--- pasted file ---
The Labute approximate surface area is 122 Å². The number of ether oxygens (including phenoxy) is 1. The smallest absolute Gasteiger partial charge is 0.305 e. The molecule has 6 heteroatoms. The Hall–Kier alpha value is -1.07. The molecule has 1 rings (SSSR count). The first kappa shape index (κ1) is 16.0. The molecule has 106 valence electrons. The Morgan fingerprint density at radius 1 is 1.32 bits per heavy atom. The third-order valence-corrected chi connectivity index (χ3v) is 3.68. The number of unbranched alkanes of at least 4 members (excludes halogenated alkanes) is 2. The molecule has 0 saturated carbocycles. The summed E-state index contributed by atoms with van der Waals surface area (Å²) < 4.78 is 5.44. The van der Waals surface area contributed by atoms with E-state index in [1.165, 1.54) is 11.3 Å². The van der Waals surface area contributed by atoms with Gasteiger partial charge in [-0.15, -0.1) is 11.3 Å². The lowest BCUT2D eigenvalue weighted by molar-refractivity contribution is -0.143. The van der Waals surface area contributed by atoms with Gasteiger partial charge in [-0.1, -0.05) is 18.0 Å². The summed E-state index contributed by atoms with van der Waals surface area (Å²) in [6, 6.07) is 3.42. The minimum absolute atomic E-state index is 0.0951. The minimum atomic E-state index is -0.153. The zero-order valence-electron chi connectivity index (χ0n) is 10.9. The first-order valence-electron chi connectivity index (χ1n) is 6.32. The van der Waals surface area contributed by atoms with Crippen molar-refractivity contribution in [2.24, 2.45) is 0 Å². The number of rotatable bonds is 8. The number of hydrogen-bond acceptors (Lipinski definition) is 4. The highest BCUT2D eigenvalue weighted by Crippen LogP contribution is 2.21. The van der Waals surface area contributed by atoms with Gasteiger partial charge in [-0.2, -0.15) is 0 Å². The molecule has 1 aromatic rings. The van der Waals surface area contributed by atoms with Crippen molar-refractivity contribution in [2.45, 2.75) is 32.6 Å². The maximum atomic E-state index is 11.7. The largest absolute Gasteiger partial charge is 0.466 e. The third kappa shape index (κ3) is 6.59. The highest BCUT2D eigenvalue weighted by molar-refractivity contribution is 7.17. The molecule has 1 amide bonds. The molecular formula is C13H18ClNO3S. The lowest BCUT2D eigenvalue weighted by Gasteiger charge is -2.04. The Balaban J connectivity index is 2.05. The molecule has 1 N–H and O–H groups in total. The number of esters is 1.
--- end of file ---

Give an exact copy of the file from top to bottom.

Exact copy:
The Labute approximate surface area is 122 Å². The number of ether oxygens (including phenoxy) is 1. The smallest absolute Gasteiger partial charge is 0.305 e. The molecule has 6 heteroatoms. The Hall–Kier alpha value is -1.07. The molecule has 1 rings (SSSR count). The first kappa shape index (κ1) is 16.0. The molecule has 106 valence electrons. The Morgan fingerprint density at radius 1 is 1.32 bits per heavy atom. The third-order valence-corrected chi connectivity index (χ3v) is 3.68. The number of unbranched alkanes of at least 4 members (excludes halogenated alkanes) is 2. The molecule has 0 saturated carbocycles. The summed E-state index contributed by atoms with van der Waals surface area (Å²) < 4.78 is 5.44. The van der Waals surface area contributed by atoms with E-state index in [1.165, 1.54) is 11.3 Å². The van der Waals surface area contributed by atoms with Gasteiger partial charge in [-0.15, -0.1) is 11.3 Å². The lowest BCUT2D eigenvalue weighted by molar-refractivity contribution is -0.143. The van der Waals surface area contributed by atoms with Gasteiger partial charge in [-0.1, -0.05) is 18.0 Å². The summed E-state index contributed by atoms with van der Waals surface area (Å²) in [6, 6.07) is 3.42. The minimum absolute atomic E-state index is 0.0951. The minimum atomic E-state index is -0.153. The zero-order valence-electron chi connectivity index (χ0n) is 10.9. The first-order valence-electron chi connectivity index (χ1n) is 6.32. The van der Waals surface area contributed by atoms with Crippen molar-refractivity contribution in [2.24, 2.45) is 0 Å². The number of rotatable bonds is 8. The number of hydrogen-bond acceptors (Lipinski definition) is 4. The highest BCUT2D eigenvalue weighted by Crippen LogP contribution is 2.21. The van der Waals surface area contributed by atoms with Gasteiger partial charge in [-0.2, -0.15) is 0 Å². The molecule has 1 aromatic rings. The van der Waals surface area contributed by atoms with Crippen molar-refractivity contribution in [2.45, 2.75) is 32.6 Å². The maximum atomic E-state index is 11.7. The largest absolute Gasteiger partial charge is 0.466 e. The third kappa shape index (κ3) is 6.59. The highest BCUT2D eigenvalue weighted by molar-refractivity contribution is 7.17. The molecule has 1 amide bonds. The molecular formula is C13H18ClNO3S. The lowest BCUT2D eigenvalue weighted by Gasteiger charge is -2.04. The Balaban J connectivity index is 2.05. The molecule has 1 N–H and O–H groups in total. The number of esters is 1.